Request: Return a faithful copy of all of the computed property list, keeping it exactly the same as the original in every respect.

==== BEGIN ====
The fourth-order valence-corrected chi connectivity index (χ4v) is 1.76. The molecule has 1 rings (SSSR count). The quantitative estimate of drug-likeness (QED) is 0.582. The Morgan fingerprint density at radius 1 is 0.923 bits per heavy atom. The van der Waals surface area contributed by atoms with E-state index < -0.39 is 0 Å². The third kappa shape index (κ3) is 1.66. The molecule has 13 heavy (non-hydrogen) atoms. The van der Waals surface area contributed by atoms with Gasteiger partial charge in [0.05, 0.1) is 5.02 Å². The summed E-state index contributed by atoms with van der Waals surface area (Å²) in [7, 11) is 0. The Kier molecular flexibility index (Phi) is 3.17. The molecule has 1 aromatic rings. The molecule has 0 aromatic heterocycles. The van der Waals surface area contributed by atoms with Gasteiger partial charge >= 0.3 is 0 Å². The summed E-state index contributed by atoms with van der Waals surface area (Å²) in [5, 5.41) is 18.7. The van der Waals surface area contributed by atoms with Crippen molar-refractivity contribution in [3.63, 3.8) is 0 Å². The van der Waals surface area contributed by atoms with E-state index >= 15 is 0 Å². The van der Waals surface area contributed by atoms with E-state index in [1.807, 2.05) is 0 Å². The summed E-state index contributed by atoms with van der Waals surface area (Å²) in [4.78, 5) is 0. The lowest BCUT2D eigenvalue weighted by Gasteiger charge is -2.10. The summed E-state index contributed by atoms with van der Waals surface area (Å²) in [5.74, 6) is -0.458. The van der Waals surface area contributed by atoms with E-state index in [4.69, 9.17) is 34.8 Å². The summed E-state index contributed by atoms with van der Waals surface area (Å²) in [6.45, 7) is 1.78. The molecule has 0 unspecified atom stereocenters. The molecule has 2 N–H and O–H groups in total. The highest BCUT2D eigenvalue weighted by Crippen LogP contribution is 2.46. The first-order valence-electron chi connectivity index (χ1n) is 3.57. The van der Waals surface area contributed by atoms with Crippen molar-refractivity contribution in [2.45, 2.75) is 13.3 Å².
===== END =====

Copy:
The fourth-order valence-corrected chi connectivity index (χ4v) is 1.76. The molecule has 1 rings (SSSR count). The quantitative estimate of drug-likeness (QED) is 0.582. The Morgan fingerprint density at radius 1 is 0.923 bits per heavy atom. The van der Waals surface area contributed by atoms with E-state index < -0.39 is 0 Å². The third kappa shape index (κ3) is 1.66. The molecule has 13 heavy (non-hydrogen) atoms. The van der Waals surface area contributed by atoms with Gasteiger partial charge in [0.05, 0.1) is 5.02 Å². The summed E-state index contributed by atoms with van der Waals surface area (Å²) in [7, 11) is 0. The Kier molecular flexibility index (Phi) is 3.17. The molecule has 1 aromatic rings. The molecule has 0 aromatic heterocycles. The van der Waals surface area contributed by atoms with Gasteiger partial charge >= 0.3 is 0 Å². The summed E-state index contributed by atoms with van der Waals surface area (Å²) in [5, 5.41) is 18.7. The van der Waals surface area contributed by atoms with Crippen molar-refractivity contribution in [3.63, 3.8) is 0 Å². The van der Waals surface area contributed by atoms with E-state index >= 15 is 0 Å². The van der Waals surface area contributed by atoms with E-state index in [1.807, 2.05) is 0 Å². The summed E-state index contributed by atoms with van der Waals surface area (Å²) in [4.78, 5) is 0. The lowest BCUT2D eigenvalue weighted by Gasteiger charge is -2.10. The summed E-state index contributed by atoms with van der Waals surface area (Å²) in [5.74, 6) is -0.458. The van der Waals surface area contributed by atoms with E-state index in [4.69, 9.17) is 34.8 Å². The summed E-state index contributed by atoms with van der Waals surface area (Å²) in [6.45, 7) is 1.78. The molecule has 0 unspecified atom stereocenters. The molecule has 2 N–H and O–H groups in total. The highest BCUT2D eigenvalue weighted by Crippen LogP contribution is 2.46. The first-order valence-electron chi connectivity index (χ1n) is 3.57. The van der Waals surface area contributed by atoms with Crippen molar-refractivity contribution in [2.45, 2.75) is 13.3 Å².